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A palette is a selection of colors from which an artist paints. But palettes don’t just apply to visual art. They apply to just about any kind of creative work.
For instance, the selection of instruments in a song is a palette. Two guitars, a bass, drums and a vocalist is a classic rock palette. If you start plucking a harp half-way through a rock song, it’s probably gonna sound out of place.
Another example, a film’s genre is a palette. When people go see a thriller, they expect certain conventions, like a moment where the hero is at the mercy of the villain. This is an obligatory element of the genre. You can—and should—bend and twist and subvert these rules, but you can’t simply ignore them. If you do, much of the audience will be frustrated with your film and they won’t know why. It’s because you didn’t stick to the palette or at least acknowledge it. For more on this, read Shawn Coyne’s The Story Grid.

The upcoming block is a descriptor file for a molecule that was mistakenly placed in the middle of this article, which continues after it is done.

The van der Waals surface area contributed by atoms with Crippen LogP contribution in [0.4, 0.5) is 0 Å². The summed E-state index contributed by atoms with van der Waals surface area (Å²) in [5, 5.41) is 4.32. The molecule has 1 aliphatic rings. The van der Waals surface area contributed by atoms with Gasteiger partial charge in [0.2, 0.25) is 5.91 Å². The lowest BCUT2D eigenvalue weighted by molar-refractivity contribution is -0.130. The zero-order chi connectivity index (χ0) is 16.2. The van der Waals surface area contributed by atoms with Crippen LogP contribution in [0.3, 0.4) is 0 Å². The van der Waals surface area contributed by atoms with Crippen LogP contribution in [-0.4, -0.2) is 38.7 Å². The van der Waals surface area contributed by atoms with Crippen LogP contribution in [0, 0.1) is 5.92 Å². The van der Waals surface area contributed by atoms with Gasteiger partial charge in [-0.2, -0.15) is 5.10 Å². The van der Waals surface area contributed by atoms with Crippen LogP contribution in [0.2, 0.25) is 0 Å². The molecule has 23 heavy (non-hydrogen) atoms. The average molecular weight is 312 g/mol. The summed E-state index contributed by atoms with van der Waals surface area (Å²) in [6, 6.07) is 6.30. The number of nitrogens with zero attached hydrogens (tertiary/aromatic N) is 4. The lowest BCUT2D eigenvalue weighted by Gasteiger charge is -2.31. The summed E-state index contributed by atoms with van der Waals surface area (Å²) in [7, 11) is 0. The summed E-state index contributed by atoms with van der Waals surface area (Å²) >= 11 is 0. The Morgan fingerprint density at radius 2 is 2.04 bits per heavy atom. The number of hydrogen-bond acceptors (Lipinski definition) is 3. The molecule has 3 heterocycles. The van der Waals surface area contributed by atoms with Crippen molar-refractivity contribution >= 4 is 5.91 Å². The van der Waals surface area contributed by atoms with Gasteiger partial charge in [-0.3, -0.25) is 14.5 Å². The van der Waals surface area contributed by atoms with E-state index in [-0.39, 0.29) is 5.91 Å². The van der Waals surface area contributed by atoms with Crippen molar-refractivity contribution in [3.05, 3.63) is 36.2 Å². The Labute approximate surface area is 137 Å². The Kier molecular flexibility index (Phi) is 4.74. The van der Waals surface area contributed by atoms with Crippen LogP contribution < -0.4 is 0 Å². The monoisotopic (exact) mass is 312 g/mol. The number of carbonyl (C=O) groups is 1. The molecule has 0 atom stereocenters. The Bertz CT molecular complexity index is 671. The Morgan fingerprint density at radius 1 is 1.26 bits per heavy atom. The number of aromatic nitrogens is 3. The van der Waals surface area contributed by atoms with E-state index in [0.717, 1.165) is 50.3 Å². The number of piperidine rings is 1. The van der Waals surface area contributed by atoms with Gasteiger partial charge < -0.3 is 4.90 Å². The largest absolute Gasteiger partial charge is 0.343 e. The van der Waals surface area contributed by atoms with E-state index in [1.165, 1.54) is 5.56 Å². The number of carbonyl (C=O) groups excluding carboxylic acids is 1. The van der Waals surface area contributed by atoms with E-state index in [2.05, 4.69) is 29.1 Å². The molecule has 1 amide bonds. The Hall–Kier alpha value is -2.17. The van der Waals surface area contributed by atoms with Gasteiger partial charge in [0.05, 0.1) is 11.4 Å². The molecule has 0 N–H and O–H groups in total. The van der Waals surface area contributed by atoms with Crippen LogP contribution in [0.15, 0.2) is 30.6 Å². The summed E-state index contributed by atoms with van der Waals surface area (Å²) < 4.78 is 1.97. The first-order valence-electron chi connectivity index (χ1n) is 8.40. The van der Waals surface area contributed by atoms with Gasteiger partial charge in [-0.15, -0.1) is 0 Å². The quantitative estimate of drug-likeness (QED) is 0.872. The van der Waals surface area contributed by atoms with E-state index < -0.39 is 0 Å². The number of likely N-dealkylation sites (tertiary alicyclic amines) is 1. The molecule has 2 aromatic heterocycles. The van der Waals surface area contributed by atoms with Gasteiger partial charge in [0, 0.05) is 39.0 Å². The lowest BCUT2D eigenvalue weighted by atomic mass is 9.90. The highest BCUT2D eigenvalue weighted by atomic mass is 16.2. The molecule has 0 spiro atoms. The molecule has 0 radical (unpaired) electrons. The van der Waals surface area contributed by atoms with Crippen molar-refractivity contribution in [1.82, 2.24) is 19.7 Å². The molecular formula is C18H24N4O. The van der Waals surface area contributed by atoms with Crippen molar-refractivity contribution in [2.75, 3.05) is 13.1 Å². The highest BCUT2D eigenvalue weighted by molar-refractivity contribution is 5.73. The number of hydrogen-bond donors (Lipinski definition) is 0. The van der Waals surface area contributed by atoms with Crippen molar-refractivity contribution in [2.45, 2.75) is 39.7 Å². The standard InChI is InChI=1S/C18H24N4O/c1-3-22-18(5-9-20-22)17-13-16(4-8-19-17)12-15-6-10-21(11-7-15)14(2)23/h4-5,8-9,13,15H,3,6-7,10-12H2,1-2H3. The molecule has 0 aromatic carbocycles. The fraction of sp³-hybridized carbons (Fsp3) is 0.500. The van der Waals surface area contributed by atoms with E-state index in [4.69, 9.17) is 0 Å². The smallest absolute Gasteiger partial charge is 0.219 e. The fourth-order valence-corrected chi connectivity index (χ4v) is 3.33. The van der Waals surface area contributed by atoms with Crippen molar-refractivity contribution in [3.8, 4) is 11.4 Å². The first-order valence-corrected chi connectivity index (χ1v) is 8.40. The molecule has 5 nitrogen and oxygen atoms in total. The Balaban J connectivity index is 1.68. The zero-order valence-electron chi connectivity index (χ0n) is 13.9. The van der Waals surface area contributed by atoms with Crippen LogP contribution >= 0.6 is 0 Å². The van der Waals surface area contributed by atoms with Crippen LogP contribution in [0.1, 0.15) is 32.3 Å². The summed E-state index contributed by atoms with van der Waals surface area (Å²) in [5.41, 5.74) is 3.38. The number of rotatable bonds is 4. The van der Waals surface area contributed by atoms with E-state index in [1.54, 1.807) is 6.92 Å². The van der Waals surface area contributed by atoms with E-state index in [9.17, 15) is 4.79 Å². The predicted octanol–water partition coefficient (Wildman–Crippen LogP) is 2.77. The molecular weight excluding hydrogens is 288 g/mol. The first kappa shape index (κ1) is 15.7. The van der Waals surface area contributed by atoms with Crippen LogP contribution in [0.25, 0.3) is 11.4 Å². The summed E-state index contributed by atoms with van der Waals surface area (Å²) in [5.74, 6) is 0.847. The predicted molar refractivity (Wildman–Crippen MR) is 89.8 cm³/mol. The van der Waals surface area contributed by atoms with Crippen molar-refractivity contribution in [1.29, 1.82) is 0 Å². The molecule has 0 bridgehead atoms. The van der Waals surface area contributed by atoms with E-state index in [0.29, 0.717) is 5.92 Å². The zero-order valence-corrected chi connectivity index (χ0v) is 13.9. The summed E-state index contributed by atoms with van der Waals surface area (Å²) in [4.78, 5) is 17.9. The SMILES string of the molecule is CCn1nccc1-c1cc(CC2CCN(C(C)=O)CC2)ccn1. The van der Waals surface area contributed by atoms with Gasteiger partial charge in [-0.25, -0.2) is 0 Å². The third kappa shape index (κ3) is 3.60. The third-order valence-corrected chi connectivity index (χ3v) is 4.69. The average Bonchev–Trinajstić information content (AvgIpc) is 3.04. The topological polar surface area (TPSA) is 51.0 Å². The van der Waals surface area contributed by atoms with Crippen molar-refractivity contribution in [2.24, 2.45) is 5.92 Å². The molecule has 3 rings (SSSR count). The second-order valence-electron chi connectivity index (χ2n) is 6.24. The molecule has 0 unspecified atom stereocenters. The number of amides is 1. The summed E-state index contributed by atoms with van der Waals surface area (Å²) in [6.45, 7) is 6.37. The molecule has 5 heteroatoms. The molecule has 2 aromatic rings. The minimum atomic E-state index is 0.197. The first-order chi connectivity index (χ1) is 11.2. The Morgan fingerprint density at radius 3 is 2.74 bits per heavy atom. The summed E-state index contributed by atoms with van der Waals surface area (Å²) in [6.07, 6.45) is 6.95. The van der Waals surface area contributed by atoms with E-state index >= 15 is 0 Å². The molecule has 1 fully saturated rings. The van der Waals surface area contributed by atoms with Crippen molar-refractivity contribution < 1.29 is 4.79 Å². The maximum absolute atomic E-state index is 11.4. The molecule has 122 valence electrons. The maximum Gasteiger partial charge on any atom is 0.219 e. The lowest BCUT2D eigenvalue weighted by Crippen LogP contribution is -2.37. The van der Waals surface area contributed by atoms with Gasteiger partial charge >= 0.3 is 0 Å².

Palettes are recurring styles and elements within your work. They simplify your aesthetic and make it feel more unified and cohesive. They can also help organize and structure your work.
Palettes aren’t just for visuals artists. Whatever it is you’re working on, see if you can incorporate the power of palettes.